Take the 2-minute tour ×
Stack Overflow is a question and answer site for professional and enthusiast programmers. It's 100% free, no registration required.

What's the trick to working with WordPress posts as pure data structures?

Traditionally, you use "The Loop" and output data via functions like this:

<?php the_title(); ?>
<?php the_content(); ?>

These functions dump text directly into the response.

Using $wpdb, I can get back an array of posts like this:

$posts = $wpdb->get_results("SOME SQL HERE", OBJECT);

I then get a array of stdClass objects which are...Post-ish, I guess. They have properties for "post_title" and such, but there's no Permalink, which makes me think this isn't the "correct" Post object to use. Also, the "post_content" isn't complete HTML -- it still has line-breaks, etc.

When iterating this array, I've found I have to do this:

foreach ($events as $post)
{
   setup_postdata($post);
   ...

This puts that post in the global scope. Then I can use the aforementioned functions to write content out, and use functions like this to get metadata:

$display_date = get_custom_field('display_date');

Is there a better way? This just seems...odd. Is there a way to get a complete representation of a post as an object, with all metadata, and everything else I need to manipulate it from the data level, rather than just assuming I want to dump output to the response?

share|improve this question

1 Answer 1

You can use WP_Query instead, just like

$the_query = new WP_Query( $args );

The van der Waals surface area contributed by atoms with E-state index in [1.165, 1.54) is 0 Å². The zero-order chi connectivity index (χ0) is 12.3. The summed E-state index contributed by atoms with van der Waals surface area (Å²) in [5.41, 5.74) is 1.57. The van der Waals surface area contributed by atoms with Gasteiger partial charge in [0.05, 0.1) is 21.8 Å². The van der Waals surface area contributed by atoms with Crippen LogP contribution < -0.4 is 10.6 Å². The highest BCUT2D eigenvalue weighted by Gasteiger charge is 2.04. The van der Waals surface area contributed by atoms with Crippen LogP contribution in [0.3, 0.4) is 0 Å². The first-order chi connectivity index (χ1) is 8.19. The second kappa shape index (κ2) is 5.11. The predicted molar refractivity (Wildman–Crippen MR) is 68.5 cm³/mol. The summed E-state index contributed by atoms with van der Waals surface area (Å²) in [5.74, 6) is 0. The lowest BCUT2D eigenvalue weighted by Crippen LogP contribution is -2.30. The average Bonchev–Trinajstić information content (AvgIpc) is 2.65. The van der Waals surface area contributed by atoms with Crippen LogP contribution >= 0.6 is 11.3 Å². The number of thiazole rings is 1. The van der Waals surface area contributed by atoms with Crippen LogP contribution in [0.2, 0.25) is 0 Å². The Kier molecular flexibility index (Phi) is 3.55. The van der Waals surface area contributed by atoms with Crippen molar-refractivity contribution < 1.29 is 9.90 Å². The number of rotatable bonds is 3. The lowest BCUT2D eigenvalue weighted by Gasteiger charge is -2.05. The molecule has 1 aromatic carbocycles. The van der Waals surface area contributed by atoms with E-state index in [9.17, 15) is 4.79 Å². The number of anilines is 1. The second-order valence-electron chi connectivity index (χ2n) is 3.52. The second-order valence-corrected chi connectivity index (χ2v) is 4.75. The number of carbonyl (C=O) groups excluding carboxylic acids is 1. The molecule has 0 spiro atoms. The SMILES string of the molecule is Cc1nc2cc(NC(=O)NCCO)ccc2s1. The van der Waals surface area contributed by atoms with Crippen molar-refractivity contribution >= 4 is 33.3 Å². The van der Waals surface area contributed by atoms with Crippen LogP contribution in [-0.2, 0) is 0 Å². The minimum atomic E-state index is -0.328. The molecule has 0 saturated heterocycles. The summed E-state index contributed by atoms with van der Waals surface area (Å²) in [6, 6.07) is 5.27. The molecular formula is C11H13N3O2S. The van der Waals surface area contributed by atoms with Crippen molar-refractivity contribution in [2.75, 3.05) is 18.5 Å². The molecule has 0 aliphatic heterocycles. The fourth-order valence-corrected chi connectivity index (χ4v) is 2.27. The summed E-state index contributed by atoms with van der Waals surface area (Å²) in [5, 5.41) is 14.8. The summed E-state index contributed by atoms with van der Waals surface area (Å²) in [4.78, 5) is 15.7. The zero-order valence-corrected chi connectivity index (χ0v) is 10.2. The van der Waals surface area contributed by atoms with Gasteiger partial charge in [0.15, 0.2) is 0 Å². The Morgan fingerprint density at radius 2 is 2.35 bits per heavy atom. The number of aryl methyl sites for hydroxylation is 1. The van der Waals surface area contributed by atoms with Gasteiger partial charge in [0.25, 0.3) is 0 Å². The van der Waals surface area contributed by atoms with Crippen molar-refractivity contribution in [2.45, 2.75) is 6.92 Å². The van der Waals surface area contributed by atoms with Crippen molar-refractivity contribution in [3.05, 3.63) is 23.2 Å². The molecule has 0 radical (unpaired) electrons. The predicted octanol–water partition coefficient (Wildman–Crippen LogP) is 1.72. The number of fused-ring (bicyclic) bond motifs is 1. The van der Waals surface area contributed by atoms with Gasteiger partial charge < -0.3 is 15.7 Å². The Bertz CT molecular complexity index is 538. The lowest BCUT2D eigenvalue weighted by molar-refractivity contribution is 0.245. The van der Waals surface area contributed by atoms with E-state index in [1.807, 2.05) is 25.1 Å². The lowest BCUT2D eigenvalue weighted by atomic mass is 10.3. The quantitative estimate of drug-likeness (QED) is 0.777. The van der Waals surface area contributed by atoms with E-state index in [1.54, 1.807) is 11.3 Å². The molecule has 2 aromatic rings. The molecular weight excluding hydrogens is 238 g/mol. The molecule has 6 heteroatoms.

while ( $the_query->have_posts() ) : $the_query->the_post();
    echo '<li>' . get_the_title() . '</li>';
endwhile;

All you have to prepare the $args arguments array to make a customized query, for example, you can use

// Display posts that have "books" tag
$the_query = new WP_Query( 'tag=books' );

or

// Display posts that have these categories
$the_query = new WP_Query( 'category_name=event,news' );

or more complex one like

// Display posts tagged with bob, under people custom taxonomy
$args = array(
    'post_type' => 'post',
    'people' => 'bob'
);
$the_query = new WP_Query( $args );

You can also use query_posts but it's a bit different than WP_Query and you can also use get_post and use a custom select query only when there is no way to get the desired result using WordPress' way. There is a nice answer about WP_Query vs query_posts() vs get_posts(), read this for better understanding.

share|improve this answer
2  
This is correct. wpdb can be used in some situations, but WP_Query is the bees knees for just about everything. It has all the things you need to use posts effectively. The loop is built on WP_Query essentially, but using it as Sheikh suggests will allow customization without the downside of WPDB. –  rncrtr Apr 29 '13 at 2:19
    
The result of WP_Query is an array of WP_Post objects, which is a step in the right direction, but they still don't seem to have a permalink on them. From that object, how do I get the URL to a post? And what about the custom fields of a post -- those don't seem to be on the object either. –  Deane Apr 29 '13 at 13:28
    
I found it: get_permalink($post-ID). I still don't understand why this just can't be a property on the object. Also, I found that virtual properties will give you the metadata -- just address them as if they exist: $post->my_custom_field_name. –  Deane Apr 29 '13 at 14:34
    
Actually I don't know why this just can't be a property on the object but if you want to use a filter using meta fields then you can do it using meta_query, you can also use the global $post variable, it's a lot more about WP_Query to explain but not possible in this context, anyways, read this, hope it would be helpful. –  The Alpha Apr 29 '13 at 17:06

Your Answer

 
discard

By posting your answer, you agree to the privacy policy and terms of service.

Not the answer you're looking for? Browse other questions tagged or ask your own question.